Feeling something is more memorable than being told something
I am on my way home now. A friend asked why I am sharing so much stuff on Facebook. I guess there is nothing better than experiencing something so good that you need to share it with others.
Monday went really quickly. The day started with a networking brunch where I met with Derek Gordon, GM for Healthline. Healthline is a provider of intelligent health information and technology solutions. Following up on Charlene Li’s session on Saturday about building a digital strategy for executives, we discuss about its possible implications in healthcare. Derek is an active user of social media (he has more than 2,800 reasons to prove it on Twitter) and has attended SXSW since the beginning of times. Derek thinks that it is still early days for healthcare decision makers in social media, and that its potential lies in connecting patients and general population around disease areas. While I agree with him, I also believe that the use of social media in the medical community keeps growing rapidly and that companies need to make every effort to be there for their customers. For those already in the game, and for those to come.
In the afternoon I attend a three hours workshop: ‘Be a genius. Do great work. Achieve success beyond’. I thought I was in for a creativity boosting activity. Instead I find a session about personal growth and designing your life purpose.
If you are interested, just do this quick exercise. Take some time to relax and after that, think about these three questions:
- What are your strengths, gifts and talents.
- How do you enjoy expressing your talent to others?
- Describe your perfect world.
Now combine all the answers above in one paragraph. Any surprises?
The Trade Show
I am surprise to discover that there is a trade show at SXSW Interactive. It really is a fun fair for those who like to stay close to innovative technologies and apps.
You can find a bit of everything in this area of the show: developers, social media services providers, designers, robotic hands, apps, selfie lenses, interactive screens and the NASA booth, displaying a real astronaut suit… and the Lunar Touchstone. One of only five lunar rocks in the world that you can touch. A must see.
After the visit I head to one of the most interesting sessions of the show. A best practice case for Oculus Rift and how it was used to explain the differences between a car crash today and ten years ago.
The creative team working on the project went through the different phases, from coming up with the concept and selling it to the client until the actual launch of the experience.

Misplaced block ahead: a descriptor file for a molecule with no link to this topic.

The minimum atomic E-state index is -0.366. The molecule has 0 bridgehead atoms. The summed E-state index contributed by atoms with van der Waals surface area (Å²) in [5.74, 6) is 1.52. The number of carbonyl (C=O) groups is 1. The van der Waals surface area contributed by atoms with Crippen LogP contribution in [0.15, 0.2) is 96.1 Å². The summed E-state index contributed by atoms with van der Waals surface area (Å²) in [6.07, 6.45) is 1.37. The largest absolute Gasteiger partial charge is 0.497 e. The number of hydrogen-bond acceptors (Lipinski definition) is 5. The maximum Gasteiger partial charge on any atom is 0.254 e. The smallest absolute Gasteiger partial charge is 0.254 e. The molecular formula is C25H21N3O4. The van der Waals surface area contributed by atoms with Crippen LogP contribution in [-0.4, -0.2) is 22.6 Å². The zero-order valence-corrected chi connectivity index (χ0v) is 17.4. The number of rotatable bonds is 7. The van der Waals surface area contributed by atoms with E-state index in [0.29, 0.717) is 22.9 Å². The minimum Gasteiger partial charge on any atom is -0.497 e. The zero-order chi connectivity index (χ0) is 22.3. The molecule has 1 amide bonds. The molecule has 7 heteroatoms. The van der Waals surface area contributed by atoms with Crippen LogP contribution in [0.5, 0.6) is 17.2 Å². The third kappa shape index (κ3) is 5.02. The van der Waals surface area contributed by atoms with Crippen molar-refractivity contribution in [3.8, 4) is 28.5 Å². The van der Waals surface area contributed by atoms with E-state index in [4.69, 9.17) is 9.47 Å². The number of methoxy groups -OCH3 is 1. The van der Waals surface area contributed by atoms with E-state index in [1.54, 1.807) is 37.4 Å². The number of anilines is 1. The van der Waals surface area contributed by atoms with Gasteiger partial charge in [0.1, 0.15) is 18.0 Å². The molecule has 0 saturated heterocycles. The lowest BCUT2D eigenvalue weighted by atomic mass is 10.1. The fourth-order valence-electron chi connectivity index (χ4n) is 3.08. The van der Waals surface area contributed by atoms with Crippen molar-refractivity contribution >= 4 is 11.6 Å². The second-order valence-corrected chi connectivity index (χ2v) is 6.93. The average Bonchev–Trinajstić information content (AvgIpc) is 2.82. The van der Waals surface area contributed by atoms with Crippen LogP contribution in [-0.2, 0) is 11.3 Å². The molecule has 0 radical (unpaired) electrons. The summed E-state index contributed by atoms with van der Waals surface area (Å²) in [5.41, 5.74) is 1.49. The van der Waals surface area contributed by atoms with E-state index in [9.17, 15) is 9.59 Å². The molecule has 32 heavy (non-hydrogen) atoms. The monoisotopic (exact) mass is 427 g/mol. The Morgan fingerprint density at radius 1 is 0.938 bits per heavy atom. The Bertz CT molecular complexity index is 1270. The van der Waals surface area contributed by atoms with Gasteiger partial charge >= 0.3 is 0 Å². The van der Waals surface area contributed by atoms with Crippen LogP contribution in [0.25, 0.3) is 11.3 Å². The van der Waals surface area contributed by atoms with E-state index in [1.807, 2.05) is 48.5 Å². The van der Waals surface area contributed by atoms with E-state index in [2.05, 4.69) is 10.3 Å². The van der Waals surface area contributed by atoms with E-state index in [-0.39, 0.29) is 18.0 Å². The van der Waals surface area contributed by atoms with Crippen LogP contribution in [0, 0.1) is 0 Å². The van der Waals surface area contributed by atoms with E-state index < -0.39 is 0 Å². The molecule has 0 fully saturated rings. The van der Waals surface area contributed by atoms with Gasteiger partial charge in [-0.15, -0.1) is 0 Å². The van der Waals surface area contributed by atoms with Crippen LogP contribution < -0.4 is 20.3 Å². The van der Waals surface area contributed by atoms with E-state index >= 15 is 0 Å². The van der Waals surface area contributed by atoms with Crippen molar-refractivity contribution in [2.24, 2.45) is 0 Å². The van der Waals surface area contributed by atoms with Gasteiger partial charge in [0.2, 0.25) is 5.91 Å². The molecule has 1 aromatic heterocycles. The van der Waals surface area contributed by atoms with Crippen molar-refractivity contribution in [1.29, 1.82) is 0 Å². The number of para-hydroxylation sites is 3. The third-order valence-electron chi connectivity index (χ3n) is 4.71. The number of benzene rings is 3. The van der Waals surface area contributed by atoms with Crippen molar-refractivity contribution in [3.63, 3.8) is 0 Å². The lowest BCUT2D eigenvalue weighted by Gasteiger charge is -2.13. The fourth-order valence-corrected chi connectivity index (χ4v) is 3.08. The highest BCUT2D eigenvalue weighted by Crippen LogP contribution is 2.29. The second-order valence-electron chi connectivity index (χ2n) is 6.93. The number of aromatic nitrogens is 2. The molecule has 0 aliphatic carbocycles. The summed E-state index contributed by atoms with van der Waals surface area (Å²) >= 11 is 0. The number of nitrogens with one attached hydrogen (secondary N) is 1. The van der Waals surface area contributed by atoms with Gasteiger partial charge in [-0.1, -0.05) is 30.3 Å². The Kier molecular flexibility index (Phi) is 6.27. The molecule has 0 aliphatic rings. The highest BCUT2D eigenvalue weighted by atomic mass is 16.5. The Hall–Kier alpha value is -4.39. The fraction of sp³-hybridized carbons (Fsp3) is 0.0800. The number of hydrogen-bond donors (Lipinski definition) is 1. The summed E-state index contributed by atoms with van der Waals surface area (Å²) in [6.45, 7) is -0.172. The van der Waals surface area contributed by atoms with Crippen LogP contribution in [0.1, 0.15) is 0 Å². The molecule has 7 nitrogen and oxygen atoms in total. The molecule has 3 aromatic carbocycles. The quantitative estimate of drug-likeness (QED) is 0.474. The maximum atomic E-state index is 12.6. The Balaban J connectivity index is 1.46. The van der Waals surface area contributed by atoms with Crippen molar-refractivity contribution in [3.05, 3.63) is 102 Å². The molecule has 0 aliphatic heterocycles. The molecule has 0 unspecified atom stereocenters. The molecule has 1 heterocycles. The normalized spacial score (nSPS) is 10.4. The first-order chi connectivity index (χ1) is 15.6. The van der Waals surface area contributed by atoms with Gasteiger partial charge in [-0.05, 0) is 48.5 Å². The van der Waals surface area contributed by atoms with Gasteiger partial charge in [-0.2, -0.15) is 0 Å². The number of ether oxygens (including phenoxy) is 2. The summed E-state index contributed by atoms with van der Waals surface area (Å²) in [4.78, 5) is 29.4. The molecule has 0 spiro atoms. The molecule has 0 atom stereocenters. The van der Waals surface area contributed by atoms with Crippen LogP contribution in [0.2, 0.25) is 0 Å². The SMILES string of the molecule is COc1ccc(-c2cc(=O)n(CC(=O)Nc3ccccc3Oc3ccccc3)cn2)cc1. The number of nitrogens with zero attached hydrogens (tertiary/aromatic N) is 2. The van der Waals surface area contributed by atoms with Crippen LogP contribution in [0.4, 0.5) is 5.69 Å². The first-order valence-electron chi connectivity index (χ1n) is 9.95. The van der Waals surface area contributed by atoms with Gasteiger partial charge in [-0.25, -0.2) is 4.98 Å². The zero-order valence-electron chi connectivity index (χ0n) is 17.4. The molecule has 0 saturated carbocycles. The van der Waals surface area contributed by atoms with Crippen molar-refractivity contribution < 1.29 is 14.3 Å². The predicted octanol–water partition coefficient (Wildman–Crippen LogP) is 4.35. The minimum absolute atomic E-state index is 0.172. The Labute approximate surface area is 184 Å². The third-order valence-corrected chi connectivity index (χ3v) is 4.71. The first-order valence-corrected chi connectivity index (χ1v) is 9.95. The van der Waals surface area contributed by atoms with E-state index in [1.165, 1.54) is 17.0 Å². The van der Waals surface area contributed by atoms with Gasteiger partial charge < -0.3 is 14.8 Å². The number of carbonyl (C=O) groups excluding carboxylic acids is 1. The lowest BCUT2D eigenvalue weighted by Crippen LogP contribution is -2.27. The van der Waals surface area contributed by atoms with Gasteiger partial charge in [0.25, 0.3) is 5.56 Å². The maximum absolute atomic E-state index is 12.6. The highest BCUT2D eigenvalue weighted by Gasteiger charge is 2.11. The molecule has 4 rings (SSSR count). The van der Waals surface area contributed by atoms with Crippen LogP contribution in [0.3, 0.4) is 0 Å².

One of the most difficult stages was convincing the client. Easier said than done. The speakers had to develop the prototypes so that clients could secure the budget (around $80,000 for this particular experience, they said). Thinking beyond the actual Oculus technology is also a must. A truly immersive experience should make people feel something. Details make it richer: customize the Oculus glasses, design the location, provide a dual experience that can be shared… Feeling something is more memorable than simply being told something.
A visit to GE’s BBQ Research Center
People is literally obsessed with BBQ in Texas. Everything smells like BBQ. You can eat BBQ everywhere. It is almost like SXSW equals BBQ at lunch time. And dinner. I also had it for brunch.
GE tapped into this pretty obvious obsession and created the GE’s BBQ Research Center. Mashable tells the whole story here. For me it was a great opportunity to see first hand how the GE team created this fun experience at SXSW that perfectly matched GE’s expertise in research and technology with the interest of the more than 50,000 SXSW attendees. BBQ tasted really good, the best I tried! And it also gave me the chance to meet with the GE colleagues in charge of this adventure.
My last session was with BuzzFeed CEO Jonah Peretti. During his session he talked about the impact that Buzzfeed stories are creating around the world: from Obama’s interview, to ‘get fit’ routines and the dress. But the key point he made was pretty revealing. Peretti pointed at how Buzzfeed content distribution model is actually based around pushing the content natively in each platform, instead of links distribution.
Until now the main point of content distribution was to drive visits to your site. But why complicating the process to users where they can experience the content first hand on social media?
Last stop: Listening Command Center
My last stop was at the 4th floor of the JW Marriot. A complete Listening Command Center. For real. Companies like Gatorade and Nestle have these complete set of real time data screens to monitor the conversation real time, address possible issues or jump into meaningful conversation with customers. Maybe one day, uh?